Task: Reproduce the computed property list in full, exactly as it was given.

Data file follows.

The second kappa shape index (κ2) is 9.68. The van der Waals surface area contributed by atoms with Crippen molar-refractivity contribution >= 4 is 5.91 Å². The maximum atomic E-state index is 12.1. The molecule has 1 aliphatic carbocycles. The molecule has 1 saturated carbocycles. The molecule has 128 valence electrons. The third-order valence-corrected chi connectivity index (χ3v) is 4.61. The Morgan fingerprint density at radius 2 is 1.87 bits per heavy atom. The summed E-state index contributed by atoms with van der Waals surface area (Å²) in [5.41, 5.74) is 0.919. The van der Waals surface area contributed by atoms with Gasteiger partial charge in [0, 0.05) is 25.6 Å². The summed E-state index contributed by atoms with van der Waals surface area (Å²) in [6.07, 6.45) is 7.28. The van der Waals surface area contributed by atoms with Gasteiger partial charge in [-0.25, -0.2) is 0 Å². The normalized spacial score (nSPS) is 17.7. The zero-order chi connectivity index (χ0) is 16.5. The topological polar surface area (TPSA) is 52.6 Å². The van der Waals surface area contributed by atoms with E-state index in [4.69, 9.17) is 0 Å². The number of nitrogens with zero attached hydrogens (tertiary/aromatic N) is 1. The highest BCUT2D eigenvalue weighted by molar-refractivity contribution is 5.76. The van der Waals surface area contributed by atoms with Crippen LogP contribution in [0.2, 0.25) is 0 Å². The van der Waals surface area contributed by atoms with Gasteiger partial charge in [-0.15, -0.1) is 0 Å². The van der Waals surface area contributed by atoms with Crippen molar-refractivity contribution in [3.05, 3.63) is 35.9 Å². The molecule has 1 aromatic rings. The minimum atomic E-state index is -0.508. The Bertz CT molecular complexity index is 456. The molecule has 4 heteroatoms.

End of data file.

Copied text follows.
The second kappa shape index (κ2) is 9.68. The van der Waals surface area contributed by atoms with Crippen molar-refractivity contribution >= 4 is 5.91 Å². The maximum atomic E-state index is 12.1. The molecule has 1 aliphatic carbocycles. The molecule has 1 saturated carbocycles. The molecule has 128 valence electrons. The third-order valence-corrected chi connectivity index (χ3v) is 4.61. The Morgan fingerprint density at radius 2 is 1.87 bits per heavy atom. The summed E-state index contributed by atoms with van der Waals surface area (Å²) in [5.41, 5.74) is 0.919. The van der Waals surface area contributed by atoms with Gasteiger partial charge in [0, 0.05) is 25.6 Å². The summed E-state index contributed by atoms with van der Waals surface area (Å²) in [6.07, 6.45) is 7.28. The van der Waals surface area contributed by atoms with Gasteiger partial charge in [-0.25, -0.2) is 0 Å². The normalized spacial score (nSPS) is 17.7. The zero-order chi connectivity index (χ0) is 16.5. The topological polar surface area (TPSA) is 52.6 Å². The van der Waals surface area contributed by atoms with E-state index in [4.69, 9.17) is 0 Å². The number of nitrogens with zero attached hydrogens (tertiary/aromatic N) is 1. The highest BCUT2D eigenvalue weighted by molar-refractivity contribution is 5.76. The van der Waals surface area contributed by atoms with Crippen LogP contribution in [0.2, 0.25) is 0 Å². The van der Waals surface area contributed by atoms with Gasteiger partial charge in [-0.15, -0.1) is 0 Å². The van der Waals surface area contributed by atoms with Crippen molar-refractivity contribution in [3.05, 3.63) is 35.9 Å². The molecule has 1 aromatic rings. The minimum atomic E-state index is -0.508. The Bertz CT molecular complexity index is 456. The molecule has 4 heteroatoms.